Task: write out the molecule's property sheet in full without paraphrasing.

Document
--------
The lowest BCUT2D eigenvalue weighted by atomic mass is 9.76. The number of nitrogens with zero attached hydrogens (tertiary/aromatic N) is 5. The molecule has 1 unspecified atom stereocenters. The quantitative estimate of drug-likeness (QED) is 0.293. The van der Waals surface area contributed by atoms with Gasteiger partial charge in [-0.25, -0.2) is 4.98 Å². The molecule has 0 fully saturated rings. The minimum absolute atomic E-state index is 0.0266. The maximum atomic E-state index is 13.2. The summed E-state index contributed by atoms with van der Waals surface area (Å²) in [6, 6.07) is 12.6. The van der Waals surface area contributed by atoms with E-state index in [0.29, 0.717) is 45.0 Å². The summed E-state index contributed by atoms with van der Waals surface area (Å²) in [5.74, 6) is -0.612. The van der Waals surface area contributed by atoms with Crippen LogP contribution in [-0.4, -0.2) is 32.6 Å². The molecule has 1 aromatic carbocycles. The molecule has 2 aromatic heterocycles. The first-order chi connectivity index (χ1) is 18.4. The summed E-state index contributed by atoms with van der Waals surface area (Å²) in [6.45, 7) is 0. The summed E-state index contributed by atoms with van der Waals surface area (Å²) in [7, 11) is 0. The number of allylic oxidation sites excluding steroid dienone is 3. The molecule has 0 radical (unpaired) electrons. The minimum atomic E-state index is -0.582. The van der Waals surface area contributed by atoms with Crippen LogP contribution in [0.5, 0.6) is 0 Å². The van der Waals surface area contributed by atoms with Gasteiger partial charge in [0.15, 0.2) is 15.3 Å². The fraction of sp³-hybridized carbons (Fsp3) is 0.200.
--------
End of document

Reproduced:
The lowest BCUT2D eigenvalue weighted by atomic mass is 9.76. The number of nitrogens with zero attached hydrogens (tertiary/aromatic N) is 5. The molecule has 1 unspecified atom stereocenters. The quantitative estimate of drug-likeness (QED) is 0.293. The van der Waals surface area contributed by atoms with Gasteiger partial charge in [-0.25, -0.2) is 4.98 Å². The molecule has 0 fully saturated rings. The minimum absolute atomic E-state index is 0.0266. The maximum atomic E-state index is 13.2. The summed E-state index contributed by atoms with van der Waals surface area (Å²) in [6, 6.07) is 12.6. The van der Waals surface area contributed by atoms with E-state index in [0.29, 0.717) is 45.0 Å². The summed E-state index contributed by atoms with van der Waals surface area (Å²) in [5.74, 6) is -0.612. The van der Waals surface area contributed by atoms with Crippen LogP contribution in [-0.4, -0.2) is 32.6 Å². The molecule has 1 aromatic carbocycles. The molecule has 2 aromatic heterocycles. The first-order chi connectivity index (χ1) is 18.4. The summed E-state index contributed by atoms with van der Waals surface area (Å²) in [6.45, 7) is 0. The summed E-state index contributed by atoms with van der Waals surface area (Å²) in [7, 11) is 0. The number of allylic oxidation sites excluding steroid dienone is 3. The molecule has 0 radical (unpaired) electrons. The minimum atomic E-state index is -0.582. The van der Waals surface area contributed by atoms with Crippen LogP contribution in [0.5, 0.6) is 0 Å². The van der Waals surface area contributed by atoms with Gasteiger partial charge in [0.15, 0.2) is 15.3 Å². The fraction of sp³-hybridized carbons (Fsp3) is 0.200.